I’m not a mother myself, unless you’re counting my two beagles, which, let’s face it, I do. But I can appreciate that being a mother would be the most challenging job in the world. It would require a special strength and fortitude to protect children at all costs and keep them safe from the monsters out there—and I’m not talking about the ones living under their beds or peeking out of their closets. The monsters I’m referring to are real, and they prey upon their targets without mercy.
In Her Final Breath, I have a killer who is targeting mothers and their young daughters. He has a way about him that sets the women at ease, a certain type of relaxed charm. The girls fall in love with his black Lab. Sadly by the time they realize the trap he’s set, it’s far too late.
Readers live the horror of his current captives, Leanne, and Gracie Reilly, starting from the first page. The mother wakes up in a strange room. Upon seeing there are bars on the window, Leanne jolts from bed, searching frantically for her daughter…
Where is my Gracie?
The question ricochets in her head as a sob, as she now trails her gaze along the right wall. There’s another bed with a small form beneath the comforter and a little pudgy hand poking out over the fabric.
“Gracie.” A plea, a cry, not much above a whisper.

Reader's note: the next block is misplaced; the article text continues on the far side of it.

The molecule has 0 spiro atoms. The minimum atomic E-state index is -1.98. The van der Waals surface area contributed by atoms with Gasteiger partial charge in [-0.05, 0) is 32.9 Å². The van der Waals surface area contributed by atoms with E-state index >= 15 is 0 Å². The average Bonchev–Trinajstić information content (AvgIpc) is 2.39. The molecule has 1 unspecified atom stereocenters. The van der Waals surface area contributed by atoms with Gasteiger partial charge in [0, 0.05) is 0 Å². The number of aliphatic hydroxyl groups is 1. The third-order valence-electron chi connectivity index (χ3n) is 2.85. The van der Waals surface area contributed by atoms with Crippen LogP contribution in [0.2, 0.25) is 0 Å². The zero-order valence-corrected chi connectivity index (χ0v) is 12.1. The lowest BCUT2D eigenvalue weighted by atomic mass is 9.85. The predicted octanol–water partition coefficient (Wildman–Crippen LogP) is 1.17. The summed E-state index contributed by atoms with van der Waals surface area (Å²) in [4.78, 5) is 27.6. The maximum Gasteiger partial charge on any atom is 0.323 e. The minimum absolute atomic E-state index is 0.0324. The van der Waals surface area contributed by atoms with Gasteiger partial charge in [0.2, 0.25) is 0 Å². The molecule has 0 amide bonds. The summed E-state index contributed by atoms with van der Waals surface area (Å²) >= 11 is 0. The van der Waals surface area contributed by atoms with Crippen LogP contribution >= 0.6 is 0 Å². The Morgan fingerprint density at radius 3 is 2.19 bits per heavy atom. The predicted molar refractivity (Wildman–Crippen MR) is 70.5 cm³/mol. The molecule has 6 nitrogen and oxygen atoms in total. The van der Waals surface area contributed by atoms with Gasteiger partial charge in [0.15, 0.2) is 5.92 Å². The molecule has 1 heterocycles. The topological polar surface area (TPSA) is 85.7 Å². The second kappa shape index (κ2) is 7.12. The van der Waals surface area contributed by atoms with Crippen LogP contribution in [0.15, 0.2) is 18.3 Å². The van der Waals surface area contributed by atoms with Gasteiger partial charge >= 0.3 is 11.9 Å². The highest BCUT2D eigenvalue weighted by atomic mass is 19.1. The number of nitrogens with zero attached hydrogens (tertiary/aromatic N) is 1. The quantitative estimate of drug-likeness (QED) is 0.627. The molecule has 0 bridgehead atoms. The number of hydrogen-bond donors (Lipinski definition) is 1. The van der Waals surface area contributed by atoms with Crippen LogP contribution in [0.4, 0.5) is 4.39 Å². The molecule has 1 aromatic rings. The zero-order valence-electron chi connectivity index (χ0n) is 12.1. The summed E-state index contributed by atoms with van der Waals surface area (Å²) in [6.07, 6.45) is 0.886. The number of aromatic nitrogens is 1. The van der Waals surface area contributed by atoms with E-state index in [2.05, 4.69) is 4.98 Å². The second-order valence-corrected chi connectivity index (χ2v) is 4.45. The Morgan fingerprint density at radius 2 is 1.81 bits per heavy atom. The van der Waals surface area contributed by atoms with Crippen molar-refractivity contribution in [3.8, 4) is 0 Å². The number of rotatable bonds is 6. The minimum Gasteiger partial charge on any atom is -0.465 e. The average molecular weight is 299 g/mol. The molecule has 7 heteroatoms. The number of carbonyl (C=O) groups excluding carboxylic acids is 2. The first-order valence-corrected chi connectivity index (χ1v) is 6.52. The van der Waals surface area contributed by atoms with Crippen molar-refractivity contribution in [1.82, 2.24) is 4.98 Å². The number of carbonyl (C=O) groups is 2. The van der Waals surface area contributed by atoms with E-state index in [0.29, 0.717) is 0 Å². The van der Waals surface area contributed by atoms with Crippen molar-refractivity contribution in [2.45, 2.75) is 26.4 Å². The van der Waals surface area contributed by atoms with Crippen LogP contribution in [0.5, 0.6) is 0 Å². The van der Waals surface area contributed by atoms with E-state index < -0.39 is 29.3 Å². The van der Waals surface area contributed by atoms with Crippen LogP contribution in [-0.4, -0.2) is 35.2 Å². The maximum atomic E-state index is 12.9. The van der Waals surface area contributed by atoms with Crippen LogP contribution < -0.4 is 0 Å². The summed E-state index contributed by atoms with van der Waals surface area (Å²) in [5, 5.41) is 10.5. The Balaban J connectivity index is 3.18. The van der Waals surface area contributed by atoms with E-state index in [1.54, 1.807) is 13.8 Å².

She shuffles to the edge of her mattress, throws her legs over the edge and stands. Pain flares in her ankle, blinding her vision, and she crumples to the floor. She crawls to the other bed, tugging herself up by clawing at the comforter. It comes toward her in massive waves of fabric. Suddenly it’s like she’s drowning, trying to keep her head above water.
She swims free, and her daughter is facing her. Lying on her side, her eyes pinched tight.
She stares at her motionless daughter. If she’s breathing, it’s so shallow Leanne can’t see her chest rise and fall.
Oh my God! Please no!
She shakes her daughter’s arm. No response.
She tries again. This time, near violently. The girl groans.
Leanne scoops her daughter into her arms and squeezes with what strength she can muster, tears falling.
She wants to tell Gracie everything will be okay, but she’s feeling hopeless and responsible. This is all her fault.
Leanne tries the door in the room, but it’s locked from the outside. Anger, frustration, fear, all wreak havoc on her—a mind game she’ll need to win if she’s going to figure a way out.
Any whispers of hope were blown aside by a storm of overwhelming chastisement. She was a horrible mother, who didn’t deserve Gracie. If she’d been a good mom, she would have seen the man for who he was in time to avoid this outcome. But it had been too late when she’d caught the darkness in his eyes. He had seen things, done things.
With each hour and day, Leanne’s light of optimism diminishes.
“I’m scared, Mommy.”
“Me too, baby. Me too.” She hugged her little girl, trying to conjure a single pleasant thought that put them somewhere far away from here.
The above are just a few excerpts from numerous scenes written in Leanne’s viewpoint that sprinkled throughout the book. Each one had my heart racing writing them as I put myself in their shoes. Would they be saved or would help arrive too late? I know the answer, but you will need to read the book to find out.